Usually when an ortho-para directing substituent is present on the benzene ring for an electrophilic aromatic substitution reaction, the para product is the major product (exceptions can be there when hydrogen bonding or ortho effect of COOH group makes the ortho product a major one.) But I don't understand why the ortho product in nitration of toluene is the major product (and the para product isn't). The ortho position is supposed to have more steric crowding, right?

  • $\begingroup$ Now I know nothing about this particular nitration but one thing that tends to make ortho products favorable is the inductive effect, due to which ortho position of toulene is slightly more activated than para. $\endgroup$
    – Sawarnik
    Apr 9, 2017 at 18:49
  • $\begingroup$ i read the answers and now I'm confused . If this is the reason then what if there is an ethyl group instead of methyl . Ortho position should be major because of +I effect but this is not the case as para is major .why is that $\endgroup$
    – utkarsh
    Apr 10, 2017 at 12:19
  • $\begingroup$ @utkarsh Then steric hindrance increases and the nitro group will go to the para position. $\endgroup$
    – dr.drizzy
    Mar 2, 2018 at 20:29
  • $\begingroup$ Related: chemistry.stackexchange.com/questions/88752/… $\endgroup$ Mar 3, 2018 at 3:43

4 Answers 4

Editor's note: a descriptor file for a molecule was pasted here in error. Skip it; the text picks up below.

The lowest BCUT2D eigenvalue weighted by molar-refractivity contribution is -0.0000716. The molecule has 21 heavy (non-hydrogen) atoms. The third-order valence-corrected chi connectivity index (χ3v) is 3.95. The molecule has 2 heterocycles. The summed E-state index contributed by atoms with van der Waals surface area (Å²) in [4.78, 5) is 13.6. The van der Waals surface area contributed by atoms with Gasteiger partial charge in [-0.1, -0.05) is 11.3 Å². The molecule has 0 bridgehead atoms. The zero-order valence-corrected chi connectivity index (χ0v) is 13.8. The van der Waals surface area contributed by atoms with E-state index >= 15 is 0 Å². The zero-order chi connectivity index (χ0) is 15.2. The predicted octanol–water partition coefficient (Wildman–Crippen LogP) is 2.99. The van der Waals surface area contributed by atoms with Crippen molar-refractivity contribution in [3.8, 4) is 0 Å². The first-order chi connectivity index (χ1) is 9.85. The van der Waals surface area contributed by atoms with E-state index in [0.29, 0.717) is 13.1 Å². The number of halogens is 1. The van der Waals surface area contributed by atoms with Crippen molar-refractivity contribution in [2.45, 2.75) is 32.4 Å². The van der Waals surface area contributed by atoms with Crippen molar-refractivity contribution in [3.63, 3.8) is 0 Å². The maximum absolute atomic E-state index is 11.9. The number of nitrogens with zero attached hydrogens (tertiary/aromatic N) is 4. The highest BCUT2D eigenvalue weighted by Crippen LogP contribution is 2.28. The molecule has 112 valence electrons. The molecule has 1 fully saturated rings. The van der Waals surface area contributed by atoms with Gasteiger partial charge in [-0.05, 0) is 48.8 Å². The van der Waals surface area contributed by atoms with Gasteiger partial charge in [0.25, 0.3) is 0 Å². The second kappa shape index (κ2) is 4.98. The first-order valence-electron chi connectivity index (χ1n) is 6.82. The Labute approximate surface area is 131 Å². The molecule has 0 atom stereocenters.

1. A methyl-group is not t-butyl, so it isn't all that crowded.
  2. There are two ortho-positions.
  3. There is also the possibility of an ipso-attack with the nitronium donor attacking the position of the methyl group, then shifting to the ortho-position.

Given all that without any orientation effect, the ratio between ortho and para should be around 3/1 - 2/1. It is commonly observed around 3/2, so the crowding does have an effect.


There are three effects: sterics, electronics and statistics.

Yes, there is more steric crowding in the ortho position, but a methyl group isn't that big. In addition, electronic effects are stronger in ortho position than in para, since it is much closer to the +I substituent. And last but not least: there are two ortho positions which can react, but only one para-position, which can have a rather big influence if reactivity towards ortho and para position is similar.


One other factor favoring the ortho isomer: hydrogen bonding. Yes, hydrogen bonding to the methyl group.

Following the molecular orbital description of hydrogen bonding, an electron pair from the nitro group oxygen atoms can overlap the antibonding orbitals in the methyl groups, delocalizing what are formally the carbon-hydrogen bonds in the methyl group. We can represent this interaction with an additional contributing structure that no octet-deficient atoms:

enter image description here

A para, or for that matter meta attack would not allow this delocalization to take place due to the remoteness of the nitro and methyl functions.


Ortho nitrotoluene is a major product while para nitrotoluene is a minor product . Reasons: In case of reactivity: Ortho product is more reactive comparing with para product because electron density is more enriched at ortho position compared to the para position. In case of stability: Para product is more stable because is away from substituent group so it does not affected by steric hinderence as the ortho position I'd more steric hindered.


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